How to Copyright
Once an author or creative person fixes an original work of authorship to a tangible medium of expression‚ that work qualifies for copyright protection. Regardless of whether a work is registered‚ the author will have the exclusive right to copy‚ distribute‚ create derivatives‚ or perform or display the work in public.
However‚ copyright registration offers many benefits and is relatively easy and inexpensive to obtain. Registration of a copyright is necessary to pursue a federal case for copyright infringement. In addition‚ federal courts may only grant statutory damages and attorney’s fees in actions regarding registered copyrights. Finally‚ registering a copyright may be prima facie evidence of validity.
How to Register
Copyright registration can be completed online or through the mail directly with the Copyright Office. To register online‚ complete the forms available at www.copyright.gov and submit the $35 non-refundable registration fee. During the online registration process‚ applicants will receive a shipping label coded to their application. Applicants must submit for deposit a physical copy or copies of the work using this shipping slip. If the work is published‚ applicants must submit for deposit two complete copies of the work. If the work is unpublished‚ one copy will suffice. Note that the copy of the work will not be returned. It is deposited with the Library of Congress.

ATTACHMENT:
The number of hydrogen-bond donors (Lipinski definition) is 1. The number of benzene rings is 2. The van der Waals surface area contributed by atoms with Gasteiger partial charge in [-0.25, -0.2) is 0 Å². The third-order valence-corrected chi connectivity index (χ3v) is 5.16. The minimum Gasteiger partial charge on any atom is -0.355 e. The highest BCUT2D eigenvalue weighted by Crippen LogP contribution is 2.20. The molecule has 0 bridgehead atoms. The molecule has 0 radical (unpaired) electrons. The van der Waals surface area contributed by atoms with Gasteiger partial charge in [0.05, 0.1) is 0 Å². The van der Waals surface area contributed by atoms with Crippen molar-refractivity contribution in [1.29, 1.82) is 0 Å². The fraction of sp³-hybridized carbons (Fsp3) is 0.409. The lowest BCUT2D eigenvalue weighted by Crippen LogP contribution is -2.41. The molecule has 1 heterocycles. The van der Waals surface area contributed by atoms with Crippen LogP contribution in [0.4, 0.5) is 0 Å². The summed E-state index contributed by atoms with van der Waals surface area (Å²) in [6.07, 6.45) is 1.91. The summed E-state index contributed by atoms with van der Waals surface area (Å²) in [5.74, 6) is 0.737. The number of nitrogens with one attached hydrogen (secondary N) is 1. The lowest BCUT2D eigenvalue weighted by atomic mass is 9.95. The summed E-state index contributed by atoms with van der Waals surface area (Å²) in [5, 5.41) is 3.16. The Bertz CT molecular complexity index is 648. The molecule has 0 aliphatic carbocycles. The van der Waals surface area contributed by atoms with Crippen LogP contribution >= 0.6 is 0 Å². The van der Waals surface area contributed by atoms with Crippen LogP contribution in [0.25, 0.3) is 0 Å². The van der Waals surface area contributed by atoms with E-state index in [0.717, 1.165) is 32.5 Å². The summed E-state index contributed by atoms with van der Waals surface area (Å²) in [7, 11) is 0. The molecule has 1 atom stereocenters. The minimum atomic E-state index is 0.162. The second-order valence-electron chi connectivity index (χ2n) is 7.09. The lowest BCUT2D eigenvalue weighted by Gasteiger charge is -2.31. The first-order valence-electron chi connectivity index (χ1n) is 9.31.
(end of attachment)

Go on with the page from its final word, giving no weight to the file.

Registration can also be completed through the mail. For mailed applications‚ the filing fee is $50. Copies of the work may be submitted through the mail with the completed forms and filing fee. Though filing a copyright application can appear to be very easy‚ in reality it is not. It is very important that the forms be filled out correctly and if they aren’t the copyright may be voided. Our experience is that about half of the copyright applications filed without an attorney were filed incorrectly. As such‚ we recommend that you hire a copyright attorney to assist you.
Once the application is processed‚ the Copyright Office will issue a Registration Certificate. The effective date of the Registration Certificate will be the date that the Copyright Office received all the components of your copyright application‚ despite any potential delays in issuing the certificate.
The once rigid formalities of copyright registration have been greatly relaxed. Publication‚ though previously required for a valid copyright‚ is no longer required. Instead‚ unpublished works are eligible for copyright protection. Furthermore‚ while a copyright notice is no longer required‚ it is still highly advisable to mark all copies with the copyright symbol (©) and brief ownership information in the following form: © 2011 Mandour & Associates‚ APC. Because the copyright registration process is inexpensive and the potential benefits are high‚ registering one’s copyrights is highly recommended.